Industrial Training BHEL
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Industrial Training BHEL

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Industrial Training at Bharat Heavy Electricals Limited (BHEL)

Industrial Training at Bharat Heavy Electricals Limited (BHEL)

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Industrial Training BHEL Industrial Training BHEL Presentation Transcript

  • BHARAT HEAVY ELECTRICALS LIMITED Presentation By:- Lalit Kumar 08711503010 ICE 4th Year Bharati Vidyapeeth’s College Of Engineering Thermal Power Plant Industrial Training
  • Overview of BHEL  BHEL was established in 1964.  BHEL is one of the only 7 Public Sector Undertakings (PSUs) of India clubbed under the esteemed 'Maharatna' status. On 1st February 2013, the Government of India granted Maharatna status to BHEL.  BHEL has a share of 59% in India’s total installed generating capacity contributing 69% (approx.) to the total power generated from utility sets (excluding non-conventional capacity) as of March 31, 2012.  BHEL is engaged in the design, engineering, manufacture, construction, testing, commissioning and servicing of a wide range of products and services for the core sectors of the economy, viz. Power, Transmission, Industry, Transportation (Railway), Renewable Energy, Oil & Gas and defence.  BHEL has 15 manufacturing divisions, two repair units, four regional offices, eight service centers and 15 regional centers and currently operate at more than 150 project sites across India and abroad.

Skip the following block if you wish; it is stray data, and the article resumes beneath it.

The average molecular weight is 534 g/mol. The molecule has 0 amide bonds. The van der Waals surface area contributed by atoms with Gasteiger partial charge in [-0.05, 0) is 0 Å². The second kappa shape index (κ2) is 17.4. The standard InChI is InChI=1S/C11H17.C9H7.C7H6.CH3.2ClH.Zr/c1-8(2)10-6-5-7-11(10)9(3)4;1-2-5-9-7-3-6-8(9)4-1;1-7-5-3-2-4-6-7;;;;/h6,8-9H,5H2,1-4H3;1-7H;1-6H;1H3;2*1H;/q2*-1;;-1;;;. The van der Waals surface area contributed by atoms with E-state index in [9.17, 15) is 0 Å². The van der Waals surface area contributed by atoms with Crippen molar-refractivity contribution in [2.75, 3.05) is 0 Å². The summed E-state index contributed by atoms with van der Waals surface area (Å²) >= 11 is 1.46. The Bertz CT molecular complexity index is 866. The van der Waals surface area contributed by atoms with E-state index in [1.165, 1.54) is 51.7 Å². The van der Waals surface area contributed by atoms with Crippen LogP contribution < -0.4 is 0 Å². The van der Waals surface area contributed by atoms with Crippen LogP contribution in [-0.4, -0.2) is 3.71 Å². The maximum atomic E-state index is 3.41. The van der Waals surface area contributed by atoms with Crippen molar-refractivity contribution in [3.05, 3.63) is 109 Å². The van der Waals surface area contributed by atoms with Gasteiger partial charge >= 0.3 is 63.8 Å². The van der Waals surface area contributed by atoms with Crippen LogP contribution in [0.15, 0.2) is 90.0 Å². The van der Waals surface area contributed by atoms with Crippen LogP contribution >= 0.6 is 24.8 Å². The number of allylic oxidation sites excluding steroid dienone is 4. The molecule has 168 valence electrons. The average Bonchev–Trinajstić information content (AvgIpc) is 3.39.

• BHEL has  Installed equipment for over 90000MW of power generation-for utilities, captive and industrial users.  Supplied over 225000MW a transformer capacity and other equipment operating in transmission and distribution network up to 400Kv (AC& DC)  Supplied over 25000 motors with drive control system to power projects, petro chemicals, refineries, steel, aluminium, fertilizers, cement plants etc.  Supplied traction electrics and AC/DC locos to power over 12000kms railway network.  Supplied over one million valves to power plants and other industries.